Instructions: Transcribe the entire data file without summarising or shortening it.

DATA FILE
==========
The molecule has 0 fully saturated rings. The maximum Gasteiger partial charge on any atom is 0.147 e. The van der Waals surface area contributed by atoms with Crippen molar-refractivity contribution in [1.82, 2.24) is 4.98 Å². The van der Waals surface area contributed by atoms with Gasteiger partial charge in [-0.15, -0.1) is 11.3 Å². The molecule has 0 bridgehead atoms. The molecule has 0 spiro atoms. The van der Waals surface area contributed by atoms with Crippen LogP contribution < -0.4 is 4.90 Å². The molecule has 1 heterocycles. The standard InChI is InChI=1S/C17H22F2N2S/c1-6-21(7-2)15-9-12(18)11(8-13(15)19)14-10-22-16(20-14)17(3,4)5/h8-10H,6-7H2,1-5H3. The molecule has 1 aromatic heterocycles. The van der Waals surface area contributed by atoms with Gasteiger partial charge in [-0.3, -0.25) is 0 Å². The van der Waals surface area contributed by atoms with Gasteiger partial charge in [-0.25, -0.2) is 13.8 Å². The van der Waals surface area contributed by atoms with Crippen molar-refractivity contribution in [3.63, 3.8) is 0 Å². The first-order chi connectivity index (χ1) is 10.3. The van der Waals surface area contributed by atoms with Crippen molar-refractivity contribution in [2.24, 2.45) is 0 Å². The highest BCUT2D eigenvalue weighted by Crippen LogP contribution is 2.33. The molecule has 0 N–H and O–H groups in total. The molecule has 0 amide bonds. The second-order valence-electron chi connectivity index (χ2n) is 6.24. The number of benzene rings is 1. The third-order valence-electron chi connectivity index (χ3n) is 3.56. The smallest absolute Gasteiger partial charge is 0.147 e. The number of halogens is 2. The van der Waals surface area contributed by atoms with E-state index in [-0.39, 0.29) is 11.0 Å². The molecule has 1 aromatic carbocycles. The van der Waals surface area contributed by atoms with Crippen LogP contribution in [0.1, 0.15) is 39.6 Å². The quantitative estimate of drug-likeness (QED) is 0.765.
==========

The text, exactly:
The molecule has 0 fully saturated rings. The maximum Gasteiger partial charge on any atom is 0.147 e. The van der Waals surface area contributed by atoms with Crippen molar-refractivity contribution in [1.82, 2.24) is 4.98 Å². The van der Waals surface area contributed by atoms with Gasteiger partial charge in [-0.15, -0.1) is 11.3 Å². The molecule has 0 bridgehead atoms. The molecule has 0 spiro atoms. The van der Waals surface area contributed by atoms with Crippen LogP contribution < -0.4 is 4.90 Å². The molecule has 1 heterocycles. The standard InChI is InChI=1S/C17H22F2N2S/c1-6-21(7-2)15-9-12(18)11(8-13(15)19)14-10-22-16(20-14)17(3,4)5/h8-10H,6-7H2,1-5H3. The molecule has 1 aromatic heterocycles. The van der Waals surface area contributed by atoms with Gasteiger partial charge in [-0.3, -0.25) is 0 Å². The van der Waals surface area contributed by atoms with Gasteiger partial charge in [-0.25, -0.2) is 13.8 Å². The van der Waals surface area contributed by atoms with Crippen molar-refractivity contribution in [3.63, 3.8) is 0 Å². The first-order chi connectivity index (χ1) is 10.3. The van der Waals surface area contributed by atoms with Crippen molar-refractivity contribution in [2.24, 2.45) is 0 Å². The highest BCUT2D eigenvalue weighted by Crippen LogP contribution is 2.33. The molecule has 0 N–H and O–H groups in total. The molecule has 0 amide bonds. The second-order valence-electron chi connectivity index (χ2n) is 6.24. The number of benzene rings is 1. The third-order valence-electron chi connectivity index (χ3n) is 3.56. The smallest absolute Gasteiger partial charge is 0.147 e. The number of halogens is 2. The van der Waals surface area contributed by atoms with E-state index in [-0.39, 0.29) is 11.0 Å². The molecule has 1 aromatic carbocycles. The van der Waals surface area contributed by atoms with Crippen LogP contribution in [0.1, 0.15) is 39.6 Å². The quantitative estimate of drug-likeness (QED) is 0.765.